09 Dec 2017

Walking the talk

It’s odd that high quality talk in classrooms is often regarded as an optional extra, something quite nice to do, rather than an entitlement for all pupils. Why, as a sector, do we privilege writing over talking? High quality talk, and its twin, listening, underpins reading and writing. And yet in too many classrooms, it’s something that is just assumed will happen, without being explicitly taught. It’s a pity that the range of talk identified by Robin Alexander - rote, recitation, instruction, discussion and dialogue – is, in too many cases, casually, rather than explicitly planned.

School21 however, takes a different view. Its curriculum is underpinned by the conviction that they should prepare young people properly for the world they are going into – the school’s philosophy is that we need to rebalance head (academic success), heart (character and well-being) and hand (generating ideas, problem solving, making a difference). And at the heart of this work is oracy -the expectation that pupils will ‘find their voice, develop deep knowledge and understanding and create beautiful work that has real value beyond the classroom’.

Some examples of how they make this happen:

  • Children in Year 4 give a three minute talk without notes in front of an audience
  • Assemblies are a place for discussion and debate
  • Tutor groups in the sixth form have discussions on themes from Sapiens
  • Children of all ages are expected to rehearse their ideas, discuss, debate and recognise others’ points of view
  • Children in every year group, starting in Year 1 learn parts of Shakespeare off by heart
  • Attention is paid to the processes that support this – from Socratic dialogue to Harkness groups.

An important strand of this philosophy is the creation of large projects as vehicles for deep scholarship to emerge. One example of this interdisciplinary work is the artwork of chess players representing key figures from the cold war. Each student researched the profile, background, contribution and the character flaws the main protagonists of the cold war. This involved an in-depth survey and deep analysis, followed by debates about the roles and controversies. And in these wider discussions, disagreements, debates pupils extend and deepen their knowledge of the overall picture of the cold war.

Now this is particularly interesting, as I have long argued that since it is not possible to cover everything in the curriculum, it is important to do fewer things in greater depth. When this happens as in the case of the chess project, pupils are developing the intellectual architecture of a key concept/big idea. They know a great deal about one aspect exemplified by their research. This means that when they hear the accounts of the other characters, they have a context in which to place this new knowledge. And as they created the remarkable chest busts, their insights will have deepened as they entered into the psychological space and motives, which informed their careers. This is work and research of the deepest order, and tested at the end using exam papers – results showing that they all understood this aspect of Europe’s history at a sophisticated level. It’s curriculum planning like this, which is creating deep knowledge. It provides the space for pupils to learn about history and to wrestle with the past and its implications for the present and future.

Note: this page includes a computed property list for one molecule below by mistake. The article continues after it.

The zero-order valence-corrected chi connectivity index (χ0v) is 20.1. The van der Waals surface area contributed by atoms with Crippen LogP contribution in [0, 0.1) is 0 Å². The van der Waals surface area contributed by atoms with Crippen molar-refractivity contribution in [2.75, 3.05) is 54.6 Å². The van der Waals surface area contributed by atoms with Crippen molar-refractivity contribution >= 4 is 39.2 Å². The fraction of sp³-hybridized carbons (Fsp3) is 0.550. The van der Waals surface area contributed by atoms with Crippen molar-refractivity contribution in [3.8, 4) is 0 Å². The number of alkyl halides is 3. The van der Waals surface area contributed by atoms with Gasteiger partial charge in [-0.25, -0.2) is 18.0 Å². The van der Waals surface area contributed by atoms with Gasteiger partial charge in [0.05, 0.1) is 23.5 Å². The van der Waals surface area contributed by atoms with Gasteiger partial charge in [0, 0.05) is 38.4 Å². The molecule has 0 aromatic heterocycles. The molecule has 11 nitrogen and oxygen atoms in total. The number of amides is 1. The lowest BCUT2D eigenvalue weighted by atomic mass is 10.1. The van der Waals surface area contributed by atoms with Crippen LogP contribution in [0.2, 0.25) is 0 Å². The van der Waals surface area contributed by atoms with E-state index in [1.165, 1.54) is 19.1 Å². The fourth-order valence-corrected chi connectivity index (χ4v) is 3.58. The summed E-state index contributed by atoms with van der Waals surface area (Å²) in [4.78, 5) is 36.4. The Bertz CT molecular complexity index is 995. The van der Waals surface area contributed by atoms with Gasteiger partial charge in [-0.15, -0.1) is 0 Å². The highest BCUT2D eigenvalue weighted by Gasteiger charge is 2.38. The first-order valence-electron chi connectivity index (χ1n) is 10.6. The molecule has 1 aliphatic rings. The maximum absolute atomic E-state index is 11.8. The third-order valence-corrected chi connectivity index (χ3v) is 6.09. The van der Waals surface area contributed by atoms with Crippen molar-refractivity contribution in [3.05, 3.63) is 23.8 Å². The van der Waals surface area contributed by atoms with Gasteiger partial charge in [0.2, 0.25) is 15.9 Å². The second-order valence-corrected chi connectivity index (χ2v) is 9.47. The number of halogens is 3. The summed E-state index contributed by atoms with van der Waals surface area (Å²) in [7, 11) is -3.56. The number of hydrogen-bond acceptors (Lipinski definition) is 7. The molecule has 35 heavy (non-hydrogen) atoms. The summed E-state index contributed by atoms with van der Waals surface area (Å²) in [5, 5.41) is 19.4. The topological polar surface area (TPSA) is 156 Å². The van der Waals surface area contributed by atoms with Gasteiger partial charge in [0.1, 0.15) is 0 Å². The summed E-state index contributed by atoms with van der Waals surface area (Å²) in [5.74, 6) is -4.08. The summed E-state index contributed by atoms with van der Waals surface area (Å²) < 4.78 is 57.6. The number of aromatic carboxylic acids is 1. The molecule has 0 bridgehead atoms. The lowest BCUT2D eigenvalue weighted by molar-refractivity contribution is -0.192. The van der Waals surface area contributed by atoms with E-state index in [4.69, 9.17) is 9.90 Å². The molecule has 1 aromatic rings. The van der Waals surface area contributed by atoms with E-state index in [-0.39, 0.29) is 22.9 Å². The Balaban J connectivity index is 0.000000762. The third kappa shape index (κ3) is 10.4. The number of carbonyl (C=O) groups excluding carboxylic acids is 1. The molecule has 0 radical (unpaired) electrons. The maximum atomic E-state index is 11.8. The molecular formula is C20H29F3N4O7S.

The exhibition of pupils’ work is the school’s commitment to honouring the endeavours of every child. As the school says ‘If there is one practice that lifts the ceiling on classroom practice it is exhibition. Exhibitions usually happen at the end of term and involve pupils showcasing the beautiful work they have created that term in front of an authentic audience.’ There are authentic ‘products’ in the form of books, exceptional artwork, photography and elegant prose on the walls and around the school – all produced and displayed to exceptional production values.

This way of working gets results – twice as many students take the EBacc and achieve C or above, compared to national. The school’s attainment 8 and progress 8 place them in the top 6% of the country. This is great, but it’s actually a much bigger vision, which produces this – a school whose values of expertise, professionalism, eloquence, grit, spark and craftsmanship are truly lived, not just laminated.

To find out more about the work of this remarkable school and its wider contribution to developing oracy across the sector, more information here:

http://www.school21.org.uk/ https://www.voice21.org/

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